The end result is that the west end of the house will be mostly NOT in the hill and the east end of the house will be almost completely in the hill. This actually works out well because we'll build our little stickbuilt cabin on the west end, and then when we're able to add on, we'll dig out the rest of the hill and berm in the house. I'll post our layouts/plans/sketches when I'm able to get them scanned.

But - in words, here's what we're planning:
Phase 1 will be a stickbuilt 20x24 cabin with a nearly full loft. It will be built at the low part of the slope, so initially won't be dug in or bermed at all. I'll put in a small kitchenette and it will have a decent size mud/laundry/bathroom. We'll live there while we build the remainder, and then when the rest of the house is finished it will become my full kitchen and dining rooms.

Phase 2
will find us attaching another unit directly onto the east facing wall of the house (we'll build it with a beam in it so we can knock out the wall almost completely) main "great room" area for our living/family space, and it will be about 24x30 or so. It will have a sunken living room with a rocket mass heater integrated into the back (north) wall, as well as a couple designated office/desk areas for my husband and I.

On the other end of the great room we'll put another 24x30ish area with three or four bedrooms and a homeschooling area. Somewhere in there we'll add another bathroom and the master bedroom will have its own bathroom as well. This unit will be mostly built into the hill on the east side, although our hill isn't terribly steep so we'll still end up berming it quite a bit.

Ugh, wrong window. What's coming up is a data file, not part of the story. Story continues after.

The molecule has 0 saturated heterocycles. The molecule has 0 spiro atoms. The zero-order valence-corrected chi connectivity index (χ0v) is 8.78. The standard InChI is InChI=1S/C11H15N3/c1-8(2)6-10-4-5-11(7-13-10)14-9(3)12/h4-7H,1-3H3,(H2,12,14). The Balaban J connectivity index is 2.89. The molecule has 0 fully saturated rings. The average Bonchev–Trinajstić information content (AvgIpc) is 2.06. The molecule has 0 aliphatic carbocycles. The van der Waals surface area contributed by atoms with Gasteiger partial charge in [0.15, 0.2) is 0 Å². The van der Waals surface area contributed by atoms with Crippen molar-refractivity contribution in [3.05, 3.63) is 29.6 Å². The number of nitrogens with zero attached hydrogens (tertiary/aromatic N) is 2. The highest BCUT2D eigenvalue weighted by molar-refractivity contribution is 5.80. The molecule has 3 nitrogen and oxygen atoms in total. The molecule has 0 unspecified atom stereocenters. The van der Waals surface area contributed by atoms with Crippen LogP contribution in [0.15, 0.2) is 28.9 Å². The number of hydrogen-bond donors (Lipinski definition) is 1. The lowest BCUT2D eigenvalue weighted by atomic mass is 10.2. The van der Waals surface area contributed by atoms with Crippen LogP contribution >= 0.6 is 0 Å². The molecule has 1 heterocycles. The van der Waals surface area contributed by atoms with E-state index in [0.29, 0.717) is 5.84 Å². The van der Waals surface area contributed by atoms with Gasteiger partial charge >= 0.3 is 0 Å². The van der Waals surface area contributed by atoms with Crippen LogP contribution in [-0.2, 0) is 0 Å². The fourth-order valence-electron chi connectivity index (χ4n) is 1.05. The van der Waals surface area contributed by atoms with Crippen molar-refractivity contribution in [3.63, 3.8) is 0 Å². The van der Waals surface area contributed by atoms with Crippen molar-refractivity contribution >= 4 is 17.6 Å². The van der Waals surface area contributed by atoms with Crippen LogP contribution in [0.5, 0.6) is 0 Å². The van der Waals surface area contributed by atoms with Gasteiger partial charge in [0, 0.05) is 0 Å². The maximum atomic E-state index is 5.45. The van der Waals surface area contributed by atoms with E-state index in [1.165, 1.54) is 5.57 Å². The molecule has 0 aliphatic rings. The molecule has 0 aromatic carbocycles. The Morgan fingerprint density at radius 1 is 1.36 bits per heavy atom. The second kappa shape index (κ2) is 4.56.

We also plan on integrating a 10-foot wide greenhouse "row" behind the entire house (on the north side) and wrapping around the west side of the house which is the stickbuilt portion (kitchen). This will give us a good area that has SE exposure for starting seeds on that side. The part of greenhouse in the back of the home will probably be bermed in as well, so it will be similar to the uphill patio. The reason for this is because I want to design one of those narrow "secret" gardens with lots of shade plants and tropicals, so I didn't want glass back walls on the greenhouse. We'll build some kind of retaining wall in the greenhouse, which I will then plant a gazillion things into.

The top will be glass, but given the way we've situated the house means it will still get a lot of sunlight because it runs East/West in the same direction as the sun. We might also place some mirrors or something in the winter to make sure we catch more winter sun, but that's yet to be determined.

We're also going to take advantage of passive annual heat storage as we build, since we'll be doing a lot of our own berming and not so much digging out of a steeper hillside.

Home until we build the starter cabin section (Phase 1) Did I mention we have three kids? lol...


This is facing north, so looking directly at the homesite. We'll be removing most of the little trees you see to the side to maximize our passive solar effect as well as opening up more of the mountain view. You can see how the hill slopes up towards the right (east) which is ultimately going to be where we'll put the bedrooms but as you can see isn't really steep enough to "dig in" the hill without spending an arm and a leg on excavation.


Here we are standing at the top of the hill (where the bedrooms will be) looking down the hill towards the West. To the right you can see part of a brushpile that was left over from some clearing we did a few years back, and beyond it (out of the photo) is a beautiful south-west sloping acre or so for a garden.